Obviously, no one would expect Goku to be as ruthless as Vegeta, who took delight in torturing and killing his opponents early on, but why so few kills for Goku? We see the answer in his first major fight in the series against Raditz: Goku is just too damn merciful for his own good. Kidnap and assault Goku’s son? No biggie, you can still be his buddy. Kill one of his friends? He’ll let you live, but you’re getting a stern warning, mister! Kill every single person in the world and blow up the planet? Fine, he’ll kill you, but he still hopes you come back again some day so he can be friends with you. Suddenly it makes sense why Chi-Chi is so strict with Gohan. Goku really isn’t good at setting boundaries for bad behavior.
Many fans know that Battle of Gods served as an official lead in to Dragon Ball Super, but some might be surprised to learn that it’s the first movie in the entire series that actually counts as part of the timeline. That means Bojack, Janemba, and yes, even the beloved Broly, are not part of the main continuity of the show. They’re all as much a what-if scenario as the entirety of Dragon Ball GT. Most of the films wouldn’t even work with the timeline of the show anyway. The Broly movie? It would have had to have taken place during the ten day rest before the Cell Games happened, because that’s the only time period in which Goku is still alive, Gohan is a super saiyan, and Future Trunks is still around.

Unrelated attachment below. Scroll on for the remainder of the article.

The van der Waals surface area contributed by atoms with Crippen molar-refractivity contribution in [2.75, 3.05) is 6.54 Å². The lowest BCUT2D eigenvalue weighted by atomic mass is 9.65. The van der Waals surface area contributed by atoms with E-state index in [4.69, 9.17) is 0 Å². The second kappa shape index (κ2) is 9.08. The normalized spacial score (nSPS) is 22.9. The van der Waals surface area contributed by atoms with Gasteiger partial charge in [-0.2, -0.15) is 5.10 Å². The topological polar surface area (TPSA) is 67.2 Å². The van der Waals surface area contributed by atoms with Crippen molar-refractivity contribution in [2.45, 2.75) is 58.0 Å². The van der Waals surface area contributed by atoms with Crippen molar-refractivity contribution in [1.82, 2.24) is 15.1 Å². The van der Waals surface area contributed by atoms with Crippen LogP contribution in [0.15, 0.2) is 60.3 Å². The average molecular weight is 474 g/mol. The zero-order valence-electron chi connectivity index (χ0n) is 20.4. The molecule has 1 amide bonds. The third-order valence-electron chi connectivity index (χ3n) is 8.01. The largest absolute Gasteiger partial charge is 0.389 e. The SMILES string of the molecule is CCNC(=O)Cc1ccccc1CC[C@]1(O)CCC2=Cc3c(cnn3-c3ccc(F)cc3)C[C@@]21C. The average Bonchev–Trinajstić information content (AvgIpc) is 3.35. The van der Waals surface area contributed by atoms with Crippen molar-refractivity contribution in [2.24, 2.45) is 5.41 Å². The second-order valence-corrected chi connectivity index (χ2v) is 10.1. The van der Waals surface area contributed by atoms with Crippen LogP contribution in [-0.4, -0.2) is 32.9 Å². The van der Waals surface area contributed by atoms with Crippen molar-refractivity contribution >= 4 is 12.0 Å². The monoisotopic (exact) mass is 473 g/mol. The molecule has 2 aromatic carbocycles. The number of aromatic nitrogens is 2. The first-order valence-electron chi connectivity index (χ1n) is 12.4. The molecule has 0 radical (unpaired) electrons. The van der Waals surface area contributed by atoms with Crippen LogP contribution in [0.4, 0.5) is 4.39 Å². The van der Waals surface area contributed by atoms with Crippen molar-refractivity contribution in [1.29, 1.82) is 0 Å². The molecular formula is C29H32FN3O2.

But maybe some parts of the Dragon Ball franchise being non-canon is a good thing. If all the movies and GT were a part of the main continuity, just imagine how many times poor Frieza has been easily defeated before his return in Resurrection ‘F.’ That might just make him a bigger punching bag than Krillin.
Future Trunks certainly had egg on his face when he warned the Z fighters of two androids in the future, but there wound up being six, counting 16, 17, 18, 19, 20, and Cell — plus three more if Super Android 13 were considered canon). But it actually wasn’t Trunks’ fault, as the original plan was for there to be only two.